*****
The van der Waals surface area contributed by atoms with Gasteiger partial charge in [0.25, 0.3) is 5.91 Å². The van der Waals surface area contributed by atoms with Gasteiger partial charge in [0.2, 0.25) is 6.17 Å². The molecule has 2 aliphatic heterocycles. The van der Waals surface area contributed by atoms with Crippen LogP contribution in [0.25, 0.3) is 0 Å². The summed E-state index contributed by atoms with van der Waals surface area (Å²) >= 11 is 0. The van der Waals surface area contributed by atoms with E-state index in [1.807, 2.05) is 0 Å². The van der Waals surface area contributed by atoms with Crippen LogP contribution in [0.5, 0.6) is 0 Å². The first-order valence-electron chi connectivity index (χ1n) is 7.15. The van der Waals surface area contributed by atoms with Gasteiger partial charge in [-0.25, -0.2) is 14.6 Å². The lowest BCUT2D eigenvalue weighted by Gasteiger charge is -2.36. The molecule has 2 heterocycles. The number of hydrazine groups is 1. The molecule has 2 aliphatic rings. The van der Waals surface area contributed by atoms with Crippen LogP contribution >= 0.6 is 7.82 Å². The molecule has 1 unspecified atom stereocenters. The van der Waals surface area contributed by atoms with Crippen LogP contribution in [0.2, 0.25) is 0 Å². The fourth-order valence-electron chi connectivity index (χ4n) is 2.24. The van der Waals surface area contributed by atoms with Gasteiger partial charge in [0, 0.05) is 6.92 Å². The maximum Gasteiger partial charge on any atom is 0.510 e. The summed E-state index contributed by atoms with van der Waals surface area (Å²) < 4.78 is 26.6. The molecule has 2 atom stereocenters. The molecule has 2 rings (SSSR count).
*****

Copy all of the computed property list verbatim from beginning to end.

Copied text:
The van der Waals surface area contributed by atoms with Gasteiger partial charge in [0.25, 0.3) is 5.91 Å². The van der Waals surface area contributed by atoms with Gasteiger partial charge in [0.2, 0.25) is 6.17 Å². The molecule has 2 aliphatic heterocycles. The van der Waals surface area contributed by atoms with Crippen LogP contribution in [0.25, 0.3) is 0 Å². The summed E-state index contributed by atoms with van der Waals surface area (Å²) >= 11 is 0. The van der Waals surface area contributed by atoms with E-state index in [1.807, 2.05) is 0 Å². The van der Waals surface area contributed by atoms with Crippen LogP contribution in [0.5, 0.6) is 0 Å². The first-order valence-electron chi connectivity index (χ1n) is 7.15. The van der Waals surface area contributed by atoms with Gasteiger partial charge in [-0.25, -0.2) is 14.6 Å². The lowest BCUT2D eigenvalue weighted by Gasteiger charge is -2.36. The molecule has 2 heterocycles. The number of hydrazine groups is 1. The molecule has 2 aliphatic rings. The van der Waals surface area contributed by atoms with Crippen LogP contribution >= 0.6 is 7.82 Å². The molecule has 1 unspecified atom stereocenters. The van der Waals surface area contributed by atoms with Crippen LogP contribution in [0.2, 0.25) is 0 Å². The fourth-order valence-electron chi connectivity index (χ4n) is 2.24. The van der Waals surface area contributed by atoms with Gasteiger partial charge in [0, 0.05) is 6.92 Å². The maximum Gasteiger partial charge on any atom is 0.510 e. The summed E-state index contributed by atoms with van der Waals surface area (Å²) < 4.78 is 26.6. The molecule has 2 atom stereocenters. The molecule has 2 rings (SSSR count).